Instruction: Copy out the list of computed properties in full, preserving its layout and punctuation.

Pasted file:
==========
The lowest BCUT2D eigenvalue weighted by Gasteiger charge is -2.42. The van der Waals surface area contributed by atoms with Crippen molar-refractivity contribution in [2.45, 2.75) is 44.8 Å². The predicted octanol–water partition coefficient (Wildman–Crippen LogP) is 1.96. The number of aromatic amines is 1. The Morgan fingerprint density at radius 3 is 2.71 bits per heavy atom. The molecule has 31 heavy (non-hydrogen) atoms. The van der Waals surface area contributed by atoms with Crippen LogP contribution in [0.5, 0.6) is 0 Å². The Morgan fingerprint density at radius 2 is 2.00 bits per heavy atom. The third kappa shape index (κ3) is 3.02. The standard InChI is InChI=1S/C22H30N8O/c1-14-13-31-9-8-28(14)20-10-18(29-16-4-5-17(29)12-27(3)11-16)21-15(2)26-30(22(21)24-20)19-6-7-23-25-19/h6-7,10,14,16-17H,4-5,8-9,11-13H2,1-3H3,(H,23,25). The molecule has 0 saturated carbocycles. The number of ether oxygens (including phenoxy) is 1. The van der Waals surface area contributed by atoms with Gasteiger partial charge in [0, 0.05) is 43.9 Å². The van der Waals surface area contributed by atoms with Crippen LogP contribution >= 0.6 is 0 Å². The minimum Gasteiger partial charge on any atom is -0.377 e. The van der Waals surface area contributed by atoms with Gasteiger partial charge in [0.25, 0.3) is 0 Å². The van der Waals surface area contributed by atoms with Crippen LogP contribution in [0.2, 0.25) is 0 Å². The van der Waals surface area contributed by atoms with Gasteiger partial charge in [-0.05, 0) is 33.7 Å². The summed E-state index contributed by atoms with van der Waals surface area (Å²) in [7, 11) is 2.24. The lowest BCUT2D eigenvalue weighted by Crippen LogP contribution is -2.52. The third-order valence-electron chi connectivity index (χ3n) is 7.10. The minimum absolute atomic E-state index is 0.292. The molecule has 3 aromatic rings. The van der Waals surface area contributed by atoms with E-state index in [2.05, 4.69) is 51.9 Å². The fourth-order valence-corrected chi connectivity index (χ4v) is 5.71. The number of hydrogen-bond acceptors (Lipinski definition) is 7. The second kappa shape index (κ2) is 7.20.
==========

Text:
The lowest BCUT2D eigenvalue weighted by Gasteiger charge is -2.42. The van der Waals surface area contributed by atoms with Crippen molar-refractivity contribution in [2.45, 2.75) is 44.8 Å². The predicted octanol–water partition coefficient (Wildman–Crippen LogP) is 1.96. The number of aromatic amines is 1. The Morgan fingerprint density at radius 3 is 2.71 bits per heavy atom. The molecule has 31 heavy (non-hydrogen) atoms. The van der Waals surface area contributed by atoms with Crippen LogP contribution in [0.5, 0.6) is 0 Å². The Morgan fingerprint density at radius 2 is 2.00 bits per heavy atom. The third kappa shape index (κ3) is 3.02. The standard InChI is InChI=1S/C22H30N8O/c1-14-13-31-9-8-28(14)20-10-18(29-16-4-5-17(29)12-27(3)11-16)21-15(2)26-30(22(21)24-20)19-6-7-23-25-19/h6-7,10,14,16-17H,4-5,8-9,11-13H2,1-3H3,(H,23,25). The molecule has 0 saturated carbocycles. The number of ether oxygens (including phenoxy) is 1. The van der Waals surface area contributed by atoms with Gasteiger partial charge in [0, 0.05) is 43.9 Å². The van der Waals surface area contributed by atoms with Crippen LogP contribution >= 0.6 is 0 Å². The minimum Gasteiger partial charge on any atom is -0.377 e. The van der Waals surface area contributed by atoms with Gasteiger partial charge in [0.25, 0.3) is 0 Å². The van der Waals surface area contributed by atoms with Crippen LogP contribution in [0.2, 0.25) is 0 Å². The van der Waals surface area contributed by atoms with Gasteiger partial charge in [-0.05, 0) is 33.7 Å². The summed E-state index contributed by atoms with van der Waals surface area (Å²) in [7, 11) is 2.24. The lowest BCUT2D eigenvalue weighted by Crippen LogP contribution is -2.52. The third-order valence-electron chi connectivity index (χ3n) is 7.10. The minimum absolute atomic E-state index is 0.292. The molecule has 3 aromatic rings. The van der Waals surface area contributed by atoms with E-state index in [2.05, 4.69) is 51.9 Å². The fourth-order valence-corrected chi connectivity index (χ4v) is 5.71. The number of hydrogen-bond acceptors (Lipinski definition) is 7. The second kappa shape index (κ2) is 7.20.